Raindog Theatre, 735-1946
Through Feb 24
Amiri Baraka's (LeRoi Jones) Dutchman is sort of a Zoo Story for the racially aware Beat Generation. Like Albee's masterpiece, Dutchman was written during the '60s and revolves around the can't-fail premise of a crazy character fucking with the mind of a sane character until the sane character is also crazy.
Here, the crazy character is a sexy white woman named Lula, and the sane character is a black man named Clay. Clay is minding his own business on the subway, and Lula boards and instantly begins toying with his mind. Somehow, she knows where Clay is headed, and whom he is visiting, and she even knows about the time when he was 10 and tried to get it on with his sister. In these initial moments, Jones builds a great shroud of mystery around Lula. She seems to know everything about Clay, but reveals nothing about herself. She lies, struts about, rubs Clay's leg, psychotically munches on a steady stream of apples, and never once provides a clear reason for her behavior.
Debra-Ann Lund, as Lula, exudes all the right mystical carnal charisma necessary for a convincing portrayal of a lunatic sexpot, and Frank Arrington has the perfect physical presence for Clay: a sort of soft punching bag for Lula to knock around with her duplicitous intentions. But the play fails to offer much more than these few, well-cast characters. Arrington's deep monotone provides a nice balance of understatement to Lula's frenetia, but it also lacks a real sense of passion. His interest seems primarily sexual, but as Arrington plays it, that tension merely takes the form of a passing interest, instead of a powerful force that would justify his sticking around and enduring Lula's chaos for as long as he does.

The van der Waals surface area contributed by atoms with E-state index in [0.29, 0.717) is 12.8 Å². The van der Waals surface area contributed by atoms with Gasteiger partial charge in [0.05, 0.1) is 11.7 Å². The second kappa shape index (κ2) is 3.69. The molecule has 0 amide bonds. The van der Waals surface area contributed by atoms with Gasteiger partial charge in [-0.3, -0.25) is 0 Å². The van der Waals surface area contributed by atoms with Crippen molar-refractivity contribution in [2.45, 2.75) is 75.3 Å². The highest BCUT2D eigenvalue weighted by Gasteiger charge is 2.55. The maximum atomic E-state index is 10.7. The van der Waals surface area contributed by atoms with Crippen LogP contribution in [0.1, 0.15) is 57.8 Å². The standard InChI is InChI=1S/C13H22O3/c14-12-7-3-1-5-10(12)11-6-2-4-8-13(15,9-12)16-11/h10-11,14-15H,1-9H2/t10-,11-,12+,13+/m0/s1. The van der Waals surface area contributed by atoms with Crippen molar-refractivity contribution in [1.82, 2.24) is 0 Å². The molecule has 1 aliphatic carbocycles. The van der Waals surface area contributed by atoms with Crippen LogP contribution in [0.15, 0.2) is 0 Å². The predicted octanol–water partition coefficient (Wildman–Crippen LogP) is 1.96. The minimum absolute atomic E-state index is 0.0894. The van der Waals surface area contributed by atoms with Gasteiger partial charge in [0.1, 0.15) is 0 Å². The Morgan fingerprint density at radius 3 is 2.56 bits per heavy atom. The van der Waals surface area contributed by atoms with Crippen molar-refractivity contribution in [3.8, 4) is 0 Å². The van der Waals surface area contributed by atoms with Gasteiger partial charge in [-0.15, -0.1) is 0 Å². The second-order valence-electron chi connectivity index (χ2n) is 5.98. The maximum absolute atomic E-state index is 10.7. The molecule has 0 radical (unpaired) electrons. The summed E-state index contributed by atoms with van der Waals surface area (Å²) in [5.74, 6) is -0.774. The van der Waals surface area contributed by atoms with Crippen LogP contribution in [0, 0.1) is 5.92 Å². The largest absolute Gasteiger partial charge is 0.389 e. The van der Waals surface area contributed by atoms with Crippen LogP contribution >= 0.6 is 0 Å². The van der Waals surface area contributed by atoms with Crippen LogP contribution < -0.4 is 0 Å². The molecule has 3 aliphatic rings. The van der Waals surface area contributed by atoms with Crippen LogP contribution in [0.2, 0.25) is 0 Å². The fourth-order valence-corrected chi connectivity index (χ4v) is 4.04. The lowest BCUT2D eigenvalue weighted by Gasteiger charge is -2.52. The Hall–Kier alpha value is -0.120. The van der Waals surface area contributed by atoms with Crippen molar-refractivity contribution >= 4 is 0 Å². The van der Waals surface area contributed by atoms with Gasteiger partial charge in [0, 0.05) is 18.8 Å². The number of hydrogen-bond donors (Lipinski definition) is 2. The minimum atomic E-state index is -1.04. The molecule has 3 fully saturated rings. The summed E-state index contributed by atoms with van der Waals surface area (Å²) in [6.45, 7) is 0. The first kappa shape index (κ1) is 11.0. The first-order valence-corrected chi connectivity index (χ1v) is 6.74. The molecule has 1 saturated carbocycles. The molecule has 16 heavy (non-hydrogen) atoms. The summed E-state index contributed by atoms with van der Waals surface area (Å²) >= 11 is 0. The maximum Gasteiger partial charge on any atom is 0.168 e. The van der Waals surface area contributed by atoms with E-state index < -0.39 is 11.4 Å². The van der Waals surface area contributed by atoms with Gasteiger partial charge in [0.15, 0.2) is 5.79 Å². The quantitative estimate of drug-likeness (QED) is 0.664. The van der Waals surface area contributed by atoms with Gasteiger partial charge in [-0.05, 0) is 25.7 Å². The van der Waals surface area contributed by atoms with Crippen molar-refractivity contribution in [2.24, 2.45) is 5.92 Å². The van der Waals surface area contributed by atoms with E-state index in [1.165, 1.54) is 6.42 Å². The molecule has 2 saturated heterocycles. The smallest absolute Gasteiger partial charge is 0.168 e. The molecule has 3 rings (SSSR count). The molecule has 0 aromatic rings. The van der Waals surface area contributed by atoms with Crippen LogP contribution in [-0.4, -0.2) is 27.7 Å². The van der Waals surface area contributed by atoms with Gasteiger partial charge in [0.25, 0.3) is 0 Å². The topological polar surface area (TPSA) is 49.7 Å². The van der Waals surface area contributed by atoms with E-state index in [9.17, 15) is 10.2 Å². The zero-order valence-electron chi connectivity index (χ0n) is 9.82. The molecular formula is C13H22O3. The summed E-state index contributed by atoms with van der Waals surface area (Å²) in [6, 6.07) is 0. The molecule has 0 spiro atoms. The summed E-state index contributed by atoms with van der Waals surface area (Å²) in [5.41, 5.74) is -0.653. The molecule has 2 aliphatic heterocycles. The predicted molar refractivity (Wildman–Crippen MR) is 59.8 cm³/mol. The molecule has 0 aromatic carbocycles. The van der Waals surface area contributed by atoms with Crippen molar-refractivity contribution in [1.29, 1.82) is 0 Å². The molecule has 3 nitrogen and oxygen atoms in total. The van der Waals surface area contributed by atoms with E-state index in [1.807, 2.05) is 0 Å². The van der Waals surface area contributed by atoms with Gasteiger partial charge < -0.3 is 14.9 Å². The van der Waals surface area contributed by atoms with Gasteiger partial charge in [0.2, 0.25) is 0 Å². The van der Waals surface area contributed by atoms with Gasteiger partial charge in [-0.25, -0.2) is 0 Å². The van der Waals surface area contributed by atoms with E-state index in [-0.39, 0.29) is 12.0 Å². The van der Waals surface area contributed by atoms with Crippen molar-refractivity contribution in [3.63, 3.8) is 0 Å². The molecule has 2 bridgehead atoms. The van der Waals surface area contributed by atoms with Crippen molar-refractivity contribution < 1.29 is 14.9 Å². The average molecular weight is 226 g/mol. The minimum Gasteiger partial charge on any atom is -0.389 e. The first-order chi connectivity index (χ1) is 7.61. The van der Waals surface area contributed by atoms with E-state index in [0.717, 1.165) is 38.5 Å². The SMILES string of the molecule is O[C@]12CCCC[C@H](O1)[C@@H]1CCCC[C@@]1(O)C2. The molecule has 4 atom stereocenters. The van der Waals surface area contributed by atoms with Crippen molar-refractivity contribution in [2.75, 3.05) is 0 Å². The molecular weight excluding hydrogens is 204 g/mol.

Jones is an explosive poet, and he wrote Dutchman during one of the most explosive times in American history, about the incredibly explosive themes of race and sexuality. And yet this production made me feel nothing. Leaving the theater, I had to wonder what was wrong with me. Have issues of race become so commonplace that my generation no longer responds to 30-year old plays about them? Do my white-as-hell middle class suburban roots prevent me from connecting to this sort of thing?
I'm pretty sure that the answer to both questions is no. This play failed to move me because ultimately, its characters did not move me. Lula fucks with Clay for no clear reason, and Clay sits and takes it with no good reason. This is problematic, for the play clearly wants to resonate with some sort of social significance.
It ends tragically, and it wants us to ask ourselves why this tragedy happened. But when characters are as motiveless and schizophrenic as Lula, and as unsympathetically weak as Clay, the answer becomes mind-numbingly obvious: "Because she was a crazy bitch" and, "Because he's too stupid to get the hell out of there." With no motives behind its driving action, the play's social commentary disappears from sight, overshadowed by a study of two characters that deserve what they get.